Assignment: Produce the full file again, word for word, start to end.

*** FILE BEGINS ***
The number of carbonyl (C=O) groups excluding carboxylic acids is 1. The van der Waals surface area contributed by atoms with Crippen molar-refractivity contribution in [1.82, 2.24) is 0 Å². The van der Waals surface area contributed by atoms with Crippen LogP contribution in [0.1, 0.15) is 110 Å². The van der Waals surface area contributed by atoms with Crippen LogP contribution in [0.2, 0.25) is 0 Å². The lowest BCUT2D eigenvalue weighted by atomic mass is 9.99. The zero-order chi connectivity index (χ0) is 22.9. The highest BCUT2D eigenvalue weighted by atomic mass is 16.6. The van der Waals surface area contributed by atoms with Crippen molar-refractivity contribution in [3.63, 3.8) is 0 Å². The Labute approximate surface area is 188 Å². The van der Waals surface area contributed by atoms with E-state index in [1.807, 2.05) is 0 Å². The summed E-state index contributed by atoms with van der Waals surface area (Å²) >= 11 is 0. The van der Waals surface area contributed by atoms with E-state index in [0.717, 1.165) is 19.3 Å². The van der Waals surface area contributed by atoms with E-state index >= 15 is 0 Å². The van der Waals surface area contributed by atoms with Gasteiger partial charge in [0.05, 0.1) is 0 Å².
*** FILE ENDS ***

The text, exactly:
The number of carbonyl (C=O) groups excluding carboxylic acids is 1. The van der Waals surface area contributed by atoms with Crippen molar-refractivity contribution in [1.82, 2.24) is 0 Å². The van der Waals surface area contributed by atoms with Crippen LogP contribution in [0.1, 0.15) is 110 Å². The van der Waals surface area contributed by atoms with Crippen LogP contribution in [0.2, 0.25) is 0 Å². The lowest BCUT2D eigenvalue weighted by atomic mass is 9.99. The zero-order chi connectivity index (χ0) is 22.9. The highest BCUT2D eigenvalue weighted by atomic mass is 16.6. The van der Waals surface area contributed by atoms with Crippen molar-refractivity contribution in [3.63, 3.8) is 0 Å². The Labute approximate surface area is 188 Å². The van der Waals surface area contributed by atoms with E-state index in [1.807, 2.05) is 0 Å². The summed E-state index contributed by atoms with van der Waals surface area (Å²) >= 11 is 0. The van der Waals surface area contributed by atoms with E-state index in [0.717, 1.165) is 19.3 Å². The van der Waals surface area contributed by atoms with E-state index >= 15 is 0 Å². The van der Waals surface area contributed by atoms with Gasteiger partial charge in [0.05, 0.1) is 0 Å².